1. Whether the management of the entity is unable or unwilling reasonably to permit or promote the purposes for which the company was formed;
  2. Whether a member or manager has engaged in misconduct;
  3. Whether the members have clearly reached an inability to work with one another to pursue the company’s goals;
  4. Whether there is deadlock between the members;
  5. Whether the operating agreement provides a means of navigating around any such deadlock;
  6. Whether, due to the company’s financial position, there is still a business to operate; and
  7. Whether continuing the company is financially feasible.

The Appellate Division, applying those factors, affirmed the Trial Court’s decision expelling Carroll pursuant to N.J.S.A. 42:2B:24(b)(3)(c).

New York does not have one statute of limitations governing all breach of fiduciary duty claims. Rather, it has two: three and six years.

In most cases, the statute of limitations for a breach of fiduciary duty claim depends on the substantive remedy sought by the Plaintiff in their complaint. Where the Plaintiff seeks equitable relief, it is governed by the six year statute of limitations. IDT Corp. v. Morgan Stanley Dean Witter & Co., 879 NE2d 268 (2009). Where the Plaintiff seeks legal relief, it is often governed by a three year statute of limitations. Id.

For breach of fiduciary duty claims asserted by minority shareholders against majority shareholders seeking redress pursuant to New York’s common law and/or statutory shareholder oppression statute, there is a six year statute of limitations. See, Loengard v. Santa Fee Industries, Inc., 514 NE2d 113 (1987). That is because the oppressed party is seeking equitable relief in the form of a buy-out or dissolution of the corporation.

Moreover, a party seeking the equitable remedy of an accounting is governed by the six year statute of limitations as set forth in CPLR §213. See, Evangelista v. Mattone, 844 NYS 2d 14 (2nd Dept. 2007).

If a breach of fiduciary duty claim is based upon fraud, like an employee stealing from their employer, then the Court will apply a six year statute of limitations. See, Kaufman v. Cohen, 760 NYS2d. 157 (1st Dept. 2003). The discovery rule may also toll the statute of limitations if it is a fraud-based breach of fiduciary duty claim. Id

A 20% or greater shareholder in a closely held New York corporation may commence a special action for dissolution of the corporation on the grounds that those in control have either committed “illegal, fraudulent or oppressive actions toward the complaining shareholder” or have “looted, wasted or diverted for non-corporate purposes the corporation’s assets.” Business Corporation Law §1104-a. New York’s Business Corporation Law §1118 is a corollary to Section 1104-a.It grants non-petitioning shareholders, as well as the corporation itself, the right to avoid dissolution by timely electing to purchase the petitioning shareholder’s shares at their fair value. In re Matter of Penepent Corporation, Inc., 96 N.Y 2d 186, 191 (2001). Pursuant to Section 1118, an election may be made “at any time within ninety days after the filing of a 1104-a petition for dissolution or at such later time as the court in its discretion may allow.” Business Corporation Law §1118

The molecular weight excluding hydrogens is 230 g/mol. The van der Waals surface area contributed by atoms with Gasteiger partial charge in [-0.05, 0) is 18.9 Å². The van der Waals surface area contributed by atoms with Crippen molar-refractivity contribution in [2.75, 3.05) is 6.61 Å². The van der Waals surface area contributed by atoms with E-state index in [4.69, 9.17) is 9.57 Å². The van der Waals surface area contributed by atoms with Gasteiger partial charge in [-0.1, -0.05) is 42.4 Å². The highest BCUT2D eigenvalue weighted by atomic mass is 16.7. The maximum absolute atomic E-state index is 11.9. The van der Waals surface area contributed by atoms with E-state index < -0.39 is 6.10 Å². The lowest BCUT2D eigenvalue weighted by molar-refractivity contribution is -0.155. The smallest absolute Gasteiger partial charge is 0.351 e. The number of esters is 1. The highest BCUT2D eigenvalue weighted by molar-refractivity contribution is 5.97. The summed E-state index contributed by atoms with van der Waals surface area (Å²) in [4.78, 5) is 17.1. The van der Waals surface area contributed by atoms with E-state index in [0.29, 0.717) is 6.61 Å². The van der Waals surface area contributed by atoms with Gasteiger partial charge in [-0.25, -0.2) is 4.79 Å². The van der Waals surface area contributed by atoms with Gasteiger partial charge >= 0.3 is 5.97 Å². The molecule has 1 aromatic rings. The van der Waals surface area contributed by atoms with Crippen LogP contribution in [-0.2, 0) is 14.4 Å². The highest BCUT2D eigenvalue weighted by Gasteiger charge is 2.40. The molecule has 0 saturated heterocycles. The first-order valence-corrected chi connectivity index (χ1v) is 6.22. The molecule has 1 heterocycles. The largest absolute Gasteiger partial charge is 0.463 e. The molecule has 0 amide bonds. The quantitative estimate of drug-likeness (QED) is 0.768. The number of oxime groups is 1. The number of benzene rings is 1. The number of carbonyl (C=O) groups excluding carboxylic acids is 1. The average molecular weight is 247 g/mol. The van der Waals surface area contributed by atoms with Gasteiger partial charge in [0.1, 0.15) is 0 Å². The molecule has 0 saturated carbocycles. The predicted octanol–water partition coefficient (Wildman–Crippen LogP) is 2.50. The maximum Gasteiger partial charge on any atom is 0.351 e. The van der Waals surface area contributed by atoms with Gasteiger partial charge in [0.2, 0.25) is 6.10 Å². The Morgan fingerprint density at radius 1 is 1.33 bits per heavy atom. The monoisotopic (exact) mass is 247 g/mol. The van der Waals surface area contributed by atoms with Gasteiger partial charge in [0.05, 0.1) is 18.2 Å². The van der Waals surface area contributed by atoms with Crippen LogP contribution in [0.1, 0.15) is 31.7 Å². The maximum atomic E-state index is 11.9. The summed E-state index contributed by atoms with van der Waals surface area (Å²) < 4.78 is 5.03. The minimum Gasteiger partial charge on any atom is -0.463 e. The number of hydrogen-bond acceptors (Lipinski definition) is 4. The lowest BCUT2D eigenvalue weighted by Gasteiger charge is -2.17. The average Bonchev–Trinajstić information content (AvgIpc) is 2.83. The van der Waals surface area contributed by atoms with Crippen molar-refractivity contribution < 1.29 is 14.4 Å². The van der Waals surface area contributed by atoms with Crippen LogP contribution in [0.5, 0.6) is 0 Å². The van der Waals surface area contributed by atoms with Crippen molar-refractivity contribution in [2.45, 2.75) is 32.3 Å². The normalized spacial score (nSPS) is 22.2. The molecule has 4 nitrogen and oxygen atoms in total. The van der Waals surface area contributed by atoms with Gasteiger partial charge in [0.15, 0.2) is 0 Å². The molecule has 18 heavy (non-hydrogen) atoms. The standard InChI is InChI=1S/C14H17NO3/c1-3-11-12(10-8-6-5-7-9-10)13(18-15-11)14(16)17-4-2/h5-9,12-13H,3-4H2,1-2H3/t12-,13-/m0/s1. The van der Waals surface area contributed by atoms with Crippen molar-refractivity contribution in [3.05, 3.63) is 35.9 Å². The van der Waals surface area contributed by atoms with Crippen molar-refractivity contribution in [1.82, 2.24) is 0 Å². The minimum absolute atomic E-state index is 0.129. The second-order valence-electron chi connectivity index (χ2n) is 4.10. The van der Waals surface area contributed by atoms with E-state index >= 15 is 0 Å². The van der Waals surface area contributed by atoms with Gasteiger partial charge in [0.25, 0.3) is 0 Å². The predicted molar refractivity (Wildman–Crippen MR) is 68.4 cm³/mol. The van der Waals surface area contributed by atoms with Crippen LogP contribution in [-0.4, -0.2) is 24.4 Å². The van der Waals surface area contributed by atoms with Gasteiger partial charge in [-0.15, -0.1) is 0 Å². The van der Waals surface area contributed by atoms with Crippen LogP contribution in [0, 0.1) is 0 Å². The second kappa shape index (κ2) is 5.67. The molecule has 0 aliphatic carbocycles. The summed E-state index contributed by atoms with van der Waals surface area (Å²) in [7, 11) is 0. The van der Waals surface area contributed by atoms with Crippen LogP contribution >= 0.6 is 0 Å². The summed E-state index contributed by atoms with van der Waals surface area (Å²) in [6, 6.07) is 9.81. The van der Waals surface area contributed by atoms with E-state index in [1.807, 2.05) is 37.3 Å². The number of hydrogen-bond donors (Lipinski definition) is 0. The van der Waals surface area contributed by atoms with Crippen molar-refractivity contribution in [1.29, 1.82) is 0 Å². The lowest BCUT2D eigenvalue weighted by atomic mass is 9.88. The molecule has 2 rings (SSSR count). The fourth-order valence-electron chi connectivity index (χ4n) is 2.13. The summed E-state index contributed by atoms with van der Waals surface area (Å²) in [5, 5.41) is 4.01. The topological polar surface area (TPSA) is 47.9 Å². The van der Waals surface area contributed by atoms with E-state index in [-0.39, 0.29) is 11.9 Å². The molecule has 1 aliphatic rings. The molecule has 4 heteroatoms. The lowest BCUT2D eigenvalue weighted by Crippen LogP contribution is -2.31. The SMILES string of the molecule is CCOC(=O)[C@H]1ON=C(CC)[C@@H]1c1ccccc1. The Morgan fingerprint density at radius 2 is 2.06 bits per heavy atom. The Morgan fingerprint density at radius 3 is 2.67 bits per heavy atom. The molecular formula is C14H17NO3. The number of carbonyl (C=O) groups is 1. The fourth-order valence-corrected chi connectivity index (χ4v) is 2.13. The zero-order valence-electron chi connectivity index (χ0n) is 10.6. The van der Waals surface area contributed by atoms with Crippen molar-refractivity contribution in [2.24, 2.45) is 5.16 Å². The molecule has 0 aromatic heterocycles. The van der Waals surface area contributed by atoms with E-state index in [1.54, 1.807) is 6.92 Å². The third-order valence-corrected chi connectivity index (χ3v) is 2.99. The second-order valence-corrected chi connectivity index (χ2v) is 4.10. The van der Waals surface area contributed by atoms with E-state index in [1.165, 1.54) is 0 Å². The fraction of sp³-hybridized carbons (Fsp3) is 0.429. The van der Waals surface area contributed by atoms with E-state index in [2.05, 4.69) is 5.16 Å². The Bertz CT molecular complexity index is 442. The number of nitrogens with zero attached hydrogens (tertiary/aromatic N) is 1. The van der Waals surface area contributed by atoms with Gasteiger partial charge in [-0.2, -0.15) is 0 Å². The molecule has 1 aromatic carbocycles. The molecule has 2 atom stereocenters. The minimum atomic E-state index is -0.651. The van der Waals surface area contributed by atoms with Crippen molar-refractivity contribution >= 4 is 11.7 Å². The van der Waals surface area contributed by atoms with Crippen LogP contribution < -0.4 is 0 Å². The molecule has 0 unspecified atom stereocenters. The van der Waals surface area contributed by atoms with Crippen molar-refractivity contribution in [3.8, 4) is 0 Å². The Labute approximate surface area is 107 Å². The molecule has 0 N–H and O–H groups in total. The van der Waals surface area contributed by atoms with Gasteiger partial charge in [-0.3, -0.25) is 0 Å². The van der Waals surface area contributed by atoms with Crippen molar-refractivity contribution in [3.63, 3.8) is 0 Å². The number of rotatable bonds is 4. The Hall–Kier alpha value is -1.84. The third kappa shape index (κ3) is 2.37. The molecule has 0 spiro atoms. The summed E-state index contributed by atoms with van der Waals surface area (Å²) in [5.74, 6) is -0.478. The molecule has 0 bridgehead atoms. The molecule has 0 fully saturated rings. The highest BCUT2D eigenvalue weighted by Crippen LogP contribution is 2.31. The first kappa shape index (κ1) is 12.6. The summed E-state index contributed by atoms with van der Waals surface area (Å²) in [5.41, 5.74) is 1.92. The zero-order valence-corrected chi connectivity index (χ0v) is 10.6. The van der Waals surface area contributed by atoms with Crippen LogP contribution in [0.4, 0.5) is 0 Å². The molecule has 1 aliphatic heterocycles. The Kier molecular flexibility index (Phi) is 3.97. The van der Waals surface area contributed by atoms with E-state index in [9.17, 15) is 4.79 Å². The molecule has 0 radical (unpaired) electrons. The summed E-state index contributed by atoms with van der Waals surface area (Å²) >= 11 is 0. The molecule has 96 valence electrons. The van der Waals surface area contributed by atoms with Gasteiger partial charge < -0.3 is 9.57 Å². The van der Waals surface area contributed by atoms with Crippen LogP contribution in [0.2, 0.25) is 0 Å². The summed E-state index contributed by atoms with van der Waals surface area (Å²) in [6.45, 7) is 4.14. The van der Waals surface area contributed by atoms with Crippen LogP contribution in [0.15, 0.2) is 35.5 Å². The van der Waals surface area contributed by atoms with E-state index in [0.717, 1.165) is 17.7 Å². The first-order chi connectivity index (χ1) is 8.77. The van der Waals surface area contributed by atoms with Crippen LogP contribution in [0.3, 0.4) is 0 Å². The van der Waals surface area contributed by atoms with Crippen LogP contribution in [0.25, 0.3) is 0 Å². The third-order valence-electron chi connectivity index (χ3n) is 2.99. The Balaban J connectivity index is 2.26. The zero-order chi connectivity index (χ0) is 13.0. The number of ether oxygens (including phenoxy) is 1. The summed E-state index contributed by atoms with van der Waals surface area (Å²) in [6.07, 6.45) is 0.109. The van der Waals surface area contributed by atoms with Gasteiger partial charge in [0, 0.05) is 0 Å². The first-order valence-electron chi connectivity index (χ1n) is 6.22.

In shareholder oppression litigation, whether or not discounts are applicable is important in determining the buy-out price. A “minority discount” is based upon a lack of control. Most states do not apply “minority discounts” in an oppressed shareholder sale because the sale is not an arm’s length voluntary transaction but in reality an “involuntary” occasioned by way of remedy for the misconduct of the purchaser. See, Balsamides v. Protameen Chemicals, 160 N.J. 352 (1999). The New York Court of Appeals (the highest Court in New York) held, “in determining fair value, a minority shareholder’s stock should not be further discounted because of its minority status.” In re Matter of Penepent Corporation, Inc., 96 N.Y 2d at 194. In making that determination, the New York Court of Appeals found “[t]o impose upon petitioning minority shareholders a penalty because they lack control would violate two ‘central equitable principles of corporate governance.’ First, a minority discount would deprive minority shareholders of their proportionate interest in the corporation as a going concern. Second, it would result in shares in the same being treated unequally.” Id